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Czeslaw Milosz was the writer-in-residence at UNC c. 1992.
I used to see him all the time at the Hardback Cafe, always sitting at a two-top
drinking coffee, reading, writing, eating chips and salsa. I remember a gentleness
behind the enormous bushy eyebrows and that we called him Coleslaw. – anon

Coleslaw is Flexible Lisp Blogware similar to Frog, Jekyll, or Hakyll.

Have questions?


  • Git for storage

  • RSS and Atom feeds

  • Markdown Support with Code Highlighting provided by colorize

    • Currently supports: Common Lisp, Emacs Lisp, Scheme, C, C , Java, Python, Erlang, Haskell, Obj-C, Diff.
  • A Plugin API and plugins for…

Example Sites

See the wiki for a list of coleslaw-powered blogs.


A core goal of coleslaw is to be both pleasant to read and easy to
hack on and extend. If you want to understand the internals and bend
coleslaw to do new and interesting things, I strongly encourage you
to read the Hacker’s Guide to Coleslaw. You’ll find some
current TODO items towards the bottom.


Coleslaw should run on any conforming Common Lisp implementation but
testing is primarily done on SBCL and

Coleslaw can either be run manually on a local machine or
triggered automatically on git push to a server. If you want a
server install, run these commands on your server after setting up a
git bare repo.
Otherwise, run the commands on your local machine.

  1. Install a Common Lisp implementation (we recommend SBCL) and
  2. Place a config file for coleslaw in your $HOME directory. If you
    want to run multiple blogs with coleslaw, you can keep each blog’s
    config file in that blog’s repo. Feel free to copy and edit the
    example config or consult the config docs
    to create one from scratch.
  3. This step depends on whether you’re setting up a local or server install.
    • Server Install: Copy and chmod x the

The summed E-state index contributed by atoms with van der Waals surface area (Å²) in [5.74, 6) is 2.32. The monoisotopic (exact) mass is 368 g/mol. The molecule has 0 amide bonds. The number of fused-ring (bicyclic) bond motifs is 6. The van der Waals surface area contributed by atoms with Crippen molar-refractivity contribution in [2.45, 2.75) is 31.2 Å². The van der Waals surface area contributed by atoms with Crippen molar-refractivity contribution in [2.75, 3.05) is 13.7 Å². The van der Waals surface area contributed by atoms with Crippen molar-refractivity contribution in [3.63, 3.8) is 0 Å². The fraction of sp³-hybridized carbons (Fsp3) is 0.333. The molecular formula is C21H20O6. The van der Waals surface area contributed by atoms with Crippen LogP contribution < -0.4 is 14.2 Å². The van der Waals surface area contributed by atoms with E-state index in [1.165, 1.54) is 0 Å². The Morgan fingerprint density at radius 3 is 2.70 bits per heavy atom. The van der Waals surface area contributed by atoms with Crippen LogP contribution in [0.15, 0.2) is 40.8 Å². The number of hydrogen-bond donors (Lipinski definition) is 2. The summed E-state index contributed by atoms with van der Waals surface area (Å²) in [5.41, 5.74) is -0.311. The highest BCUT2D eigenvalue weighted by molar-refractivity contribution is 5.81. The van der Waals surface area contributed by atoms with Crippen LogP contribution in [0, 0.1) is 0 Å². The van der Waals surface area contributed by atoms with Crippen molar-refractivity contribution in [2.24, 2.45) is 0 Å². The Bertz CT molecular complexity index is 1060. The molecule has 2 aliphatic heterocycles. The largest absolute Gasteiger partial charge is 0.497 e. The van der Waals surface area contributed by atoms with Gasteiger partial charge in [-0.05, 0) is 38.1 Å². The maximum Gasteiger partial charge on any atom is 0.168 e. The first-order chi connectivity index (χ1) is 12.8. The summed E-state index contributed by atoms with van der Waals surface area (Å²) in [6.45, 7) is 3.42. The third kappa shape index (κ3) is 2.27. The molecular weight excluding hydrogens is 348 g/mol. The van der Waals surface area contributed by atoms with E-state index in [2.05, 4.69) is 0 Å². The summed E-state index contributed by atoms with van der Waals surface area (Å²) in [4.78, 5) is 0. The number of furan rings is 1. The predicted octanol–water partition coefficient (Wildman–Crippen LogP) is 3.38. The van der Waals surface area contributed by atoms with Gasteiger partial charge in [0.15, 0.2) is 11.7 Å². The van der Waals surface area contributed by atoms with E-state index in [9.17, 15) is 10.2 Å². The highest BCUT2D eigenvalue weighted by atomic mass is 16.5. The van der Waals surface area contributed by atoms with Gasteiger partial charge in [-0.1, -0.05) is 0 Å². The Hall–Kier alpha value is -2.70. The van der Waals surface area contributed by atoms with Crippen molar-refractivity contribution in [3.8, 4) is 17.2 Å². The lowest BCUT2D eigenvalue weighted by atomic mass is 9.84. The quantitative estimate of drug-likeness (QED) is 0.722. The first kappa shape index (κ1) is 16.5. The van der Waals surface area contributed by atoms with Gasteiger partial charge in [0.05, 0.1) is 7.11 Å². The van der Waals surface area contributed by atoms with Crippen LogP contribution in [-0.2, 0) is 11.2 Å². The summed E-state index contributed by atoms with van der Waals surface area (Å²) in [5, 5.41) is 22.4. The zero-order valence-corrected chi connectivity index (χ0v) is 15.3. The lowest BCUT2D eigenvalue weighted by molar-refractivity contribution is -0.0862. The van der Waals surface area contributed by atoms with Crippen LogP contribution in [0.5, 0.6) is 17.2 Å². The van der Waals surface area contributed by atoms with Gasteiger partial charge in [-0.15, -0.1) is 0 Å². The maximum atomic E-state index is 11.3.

example post-receive hook to your blog’s bare repo.
    • Local Install: Just run the following commands in the
      REPL whenever you’re ready to regenerate your blog:

      (ql:quickload :coleslaw)
      (coleslaw:main "")
  4. Optionally, point the web server of your liking at your config-specified
    :deploy-dir. Or “deploy-dir/.curr” if the versioned plugin is enabled.
  5. If you use Emacs, consider installing
    coleslaw-mode to author your

Now just write posts, git commit and build by hand or by push.

The Content Format

Coleslaw expects content to have a file extension matching the class
of the content. (I.e. .post for blog posts, .page for static
pages, etc.)

There should also be a metadata header on all files
starting and ending with the config-specified :separator, “;;;;;” by
default. Example:

title: foo
tags: bar, baz
date: yyyy-mm-dd hh:mm:ss
format: html (for raw html) or md (for markdown)
excerpt: Can also be extracted from content (see :excerpt-sep config param)
your post

Posts require the title: and format: fields.
Pages require the title: and url: fields.

To omit a field, simply do not have the line present, empty lines and
fields (e.g. “tags:” followed by whitespace) will be ignored.


Two themes are provided: hyde, the default, and readable (based on
bootswatch readable).

A guide to creating themes for coleslaw lives